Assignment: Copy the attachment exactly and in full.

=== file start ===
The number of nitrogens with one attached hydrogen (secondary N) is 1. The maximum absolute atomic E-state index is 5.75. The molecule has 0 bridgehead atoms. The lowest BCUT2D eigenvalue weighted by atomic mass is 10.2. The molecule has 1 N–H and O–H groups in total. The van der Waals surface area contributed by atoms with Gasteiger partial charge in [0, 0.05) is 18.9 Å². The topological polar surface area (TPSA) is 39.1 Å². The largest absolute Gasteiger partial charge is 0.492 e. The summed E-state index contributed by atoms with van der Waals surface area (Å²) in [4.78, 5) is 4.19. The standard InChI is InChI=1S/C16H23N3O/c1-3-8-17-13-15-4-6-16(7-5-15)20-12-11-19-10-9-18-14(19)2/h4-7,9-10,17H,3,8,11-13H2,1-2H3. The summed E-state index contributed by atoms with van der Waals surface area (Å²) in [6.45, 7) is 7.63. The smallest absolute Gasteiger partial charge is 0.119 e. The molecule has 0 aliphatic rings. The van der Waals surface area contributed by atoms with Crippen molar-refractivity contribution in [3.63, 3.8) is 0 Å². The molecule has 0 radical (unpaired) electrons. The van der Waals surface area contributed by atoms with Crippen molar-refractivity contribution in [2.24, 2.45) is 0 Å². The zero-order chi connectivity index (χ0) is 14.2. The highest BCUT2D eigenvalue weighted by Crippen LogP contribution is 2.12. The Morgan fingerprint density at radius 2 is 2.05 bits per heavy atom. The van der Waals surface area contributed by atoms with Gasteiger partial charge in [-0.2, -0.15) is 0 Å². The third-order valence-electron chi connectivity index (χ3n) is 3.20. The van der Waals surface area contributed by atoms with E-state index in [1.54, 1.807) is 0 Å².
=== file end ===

The number of nitrogens with one attached hydrogen (secondary N) is 1. The maximum absolute atomic E-state index is 5.75. The molecule has 0 bridgehead atoms. The lowest BCUT2D eigenvalue weighted by atomic mass is 10.2. The molecule has 1 N–H and O–H groups in total. The van der Waals surface area contributed by atoms with Gasteiger partial charge in [0, 0.05) is 18.9 Å². The topological polar surface area (TPSA) is 39.1 Å². The largest absolute Gasteiger partial charge is 0.492 e. The summed E-state index contributed by atoms with van der Waals surface area (Å²) in [4.78, 5) is 4.19. The standard InChI is InChI=1S/C16H23N3O/c1-3-8-17-13-15-4-6-16(7-5-15)20-12-11-19-10-9-18-14(19)2/h4-7,9-10,17H,3,8,11-13H2,1-2H3. The summed E-state index contributed by atoms with van der Waals surface area (Å²) in [6.45, 7) is 7.63. The smallest absolute Gasteiger partial charge is 0.119 e. The molecule has 0 aliphatic rings. The van der Waals surface area contributed by atoms with Crippen molar-refractivity contribution in [3.63, 3.8) is 0 Å². The molecule has 0 radical (unpaired) electrons. The van der Waals surface area contributed by atoms with Crippen molar-refractivity contribution in [2.24, 2.45) is 0 Å². The zero-order chi connectivity index (χ0) is 14.2. The highest BCUT2D eigenvalue weighted by Crippen LogP contribution is 2.12. The Morgan fingerprint density at radius 2 is 2.05 bits per heavy atom. The van der Waals surface area contributed by atoms with Gasteiger partial charge in [-0.2, -0.15) is 0 Å². The third-order valence-electron chi connectivity index (χ3n) is 3.20. The van der Waals surface area contributed by atoms with E-state index in [1.54, 1.807) is 0 Å².